This is something that some senators, in particular, have been working on, one of them Kirsten Gillibrand of New York. She spoke about why this is so important to her today.

  • Sen. Kirsten Gillibrand (D-NY):

    Having independent prosecutors take these cases of sexual assault, sexual harassment, murder, and other types of violent felonies will allow for a serious look at these crimes when they get — when they are committed, so that there can be a chance of conviction.

    The conviction rate is extremely low right now. And so few cases actually go to trial, go to court-martial.

  • Lisa Desjardins:

    In addition to the conviction rate being low in the military for crimes, also, we know there is a low rate of reporting things like sexual assault.

    Gillibrand and others hope that this changes. And, Judy, this has been a very sensitive topic. It's something she worked on behind the scenes all year to get in this bill now.

  • Judy Woodruff:

    And, Lisa, we know another part of the bill, of the many, that is getting a lot of attention today, and that has to do with COVID vaccinations for members of the military.

  • Lisa Desjardins:

    That's right.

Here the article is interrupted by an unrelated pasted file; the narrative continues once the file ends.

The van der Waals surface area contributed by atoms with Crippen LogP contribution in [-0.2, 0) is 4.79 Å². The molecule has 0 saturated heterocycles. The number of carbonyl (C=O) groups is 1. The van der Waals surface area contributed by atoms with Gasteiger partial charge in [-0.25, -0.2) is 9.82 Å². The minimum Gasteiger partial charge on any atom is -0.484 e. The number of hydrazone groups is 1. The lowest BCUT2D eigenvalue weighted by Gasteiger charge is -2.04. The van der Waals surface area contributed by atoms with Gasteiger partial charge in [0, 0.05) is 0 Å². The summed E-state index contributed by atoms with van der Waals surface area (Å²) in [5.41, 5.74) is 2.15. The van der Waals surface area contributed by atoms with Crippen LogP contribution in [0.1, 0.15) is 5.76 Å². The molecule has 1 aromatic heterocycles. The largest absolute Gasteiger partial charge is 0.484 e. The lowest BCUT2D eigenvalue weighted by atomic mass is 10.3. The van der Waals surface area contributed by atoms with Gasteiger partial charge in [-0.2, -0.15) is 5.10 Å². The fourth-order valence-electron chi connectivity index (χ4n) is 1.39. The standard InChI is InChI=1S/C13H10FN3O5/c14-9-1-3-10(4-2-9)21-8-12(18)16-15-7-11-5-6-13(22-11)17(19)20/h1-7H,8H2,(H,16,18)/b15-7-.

Let's look at what the policy is right now in the U.S. military and what is changing in this bill. Currently, members of the military have — are mandated to take the — to be fully vaccinated. That began in 2021. This bill under a compromise reached something, Republicans pushed for — I'm sorry — there are some 8,000 people have been discharged from the military from all branches for refusing to be fully vaccinated.

    This bill would change that, end that mandate within 30 days of this bill becoming law. And it would, however, not reinstate those who have already been discharged. This is obviously a subject that crosses cultural and public health debates. But it is something that some Republicans pushed for hard, especially raising those cases of the 8,000 service members who have been discharged for refusing to be fully vaccinated.

    It is something Democrats did not want to give up. And, in fact, we heard from the Pentagon today they think this is a mistake. They think that this could affect the readiness of some of the troops. But it is something that Democrats ultimately were willing to put on the table and put in this bill because they wanted the rest of the policies inside of it.